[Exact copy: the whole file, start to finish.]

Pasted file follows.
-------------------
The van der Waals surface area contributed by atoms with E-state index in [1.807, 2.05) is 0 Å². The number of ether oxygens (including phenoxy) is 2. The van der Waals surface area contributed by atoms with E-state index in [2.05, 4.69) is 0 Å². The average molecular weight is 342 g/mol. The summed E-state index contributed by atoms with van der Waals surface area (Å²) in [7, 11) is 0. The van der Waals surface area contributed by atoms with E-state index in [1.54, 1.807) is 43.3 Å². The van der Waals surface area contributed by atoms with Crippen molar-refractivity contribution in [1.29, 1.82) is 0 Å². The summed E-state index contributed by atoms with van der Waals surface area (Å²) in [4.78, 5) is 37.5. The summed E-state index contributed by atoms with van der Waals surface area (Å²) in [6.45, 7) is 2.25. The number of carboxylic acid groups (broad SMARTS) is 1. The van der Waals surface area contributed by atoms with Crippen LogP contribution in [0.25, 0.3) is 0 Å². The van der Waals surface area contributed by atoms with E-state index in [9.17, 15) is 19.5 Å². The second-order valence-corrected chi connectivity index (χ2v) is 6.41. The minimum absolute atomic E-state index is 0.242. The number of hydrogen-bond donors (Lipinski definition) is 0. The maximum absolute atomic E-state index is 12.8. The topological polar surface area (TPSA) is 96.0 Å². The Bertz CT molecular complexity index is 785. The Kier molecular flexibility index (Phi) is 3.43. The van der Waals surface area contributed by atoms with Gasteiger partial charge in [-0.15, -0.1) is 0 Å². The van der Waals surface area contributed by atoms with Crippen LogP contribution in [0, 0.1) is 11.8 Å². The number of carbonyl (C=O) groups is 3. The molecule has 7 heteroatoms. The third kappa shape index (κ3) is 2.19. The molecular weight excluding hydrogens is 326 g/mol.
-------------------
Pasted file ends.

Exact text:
The van der Waals surface area contributed by atoms with E-state index in [1.807, 2.05) is 0 Å². The number of ether oxygens (including phenoxy) is 2. The van der Waals surface area contributed by atoms with E-state index in [2.05, 4.69) is 0 Å². The average molecular weight is 342 g/mol. The summed E-state index contributed by atoms with van der Waals surface area (Å²) in [7, 11) is 0. The van der Waals surface area contributed by atoms with E-state index in [1.54, 1.807) is 43.3 Å². The van der Waals surface area contributed by atoms with Crippen molar-refractivity contribution in [1.29, 1.82) is 0 Å². The summed E-state index contributed by atoms with van der Waals surface area (Å²) in [4.78, 5) is 37.5. The summed E-state index contributed by atoms with van der Waals surface area (Å²) in [6.45, 7) is 2.25. The number of carboxylic acid groups (broad SMARTS) is 1. The van der Waals surface area contributed by atoms with Crippen LogP contribution in [0.25, 0.3) is 0 Å². The van der Waals surface area contributed by atoms with E-state index in [9.17, 15) is 19.5 Å². The second-order valence-corrected chi connectivity index (χ2v) is 6.41. The minimum absolute atomic E-state index is 0.242. The number of hydrogen-bond donors (Lipinski definition) is 0. The maximum absolute atomic E-state index is 12.8. The topological polar surface area (TPSA) is 96.0 Å². The Bertz CT molecular complexity index is 785. The Kier molecular flexibility index (Phi) is 3.43. The van der Waals surface area contributed by atoms with Gasteiger partial charge in [-0.15, -0.1) is 0 Å². The van der Waals surface area contributed by atoms with Crippen LogP contribution in [0, 0.1) is 11.8 Å². The number of carbonyl (C=O) groups is 3. The molecule has 7 heteroatoms. The third kappa shape index (κ3) is 2.19. The molecular weight excluding hydrogens is 326 g/mol.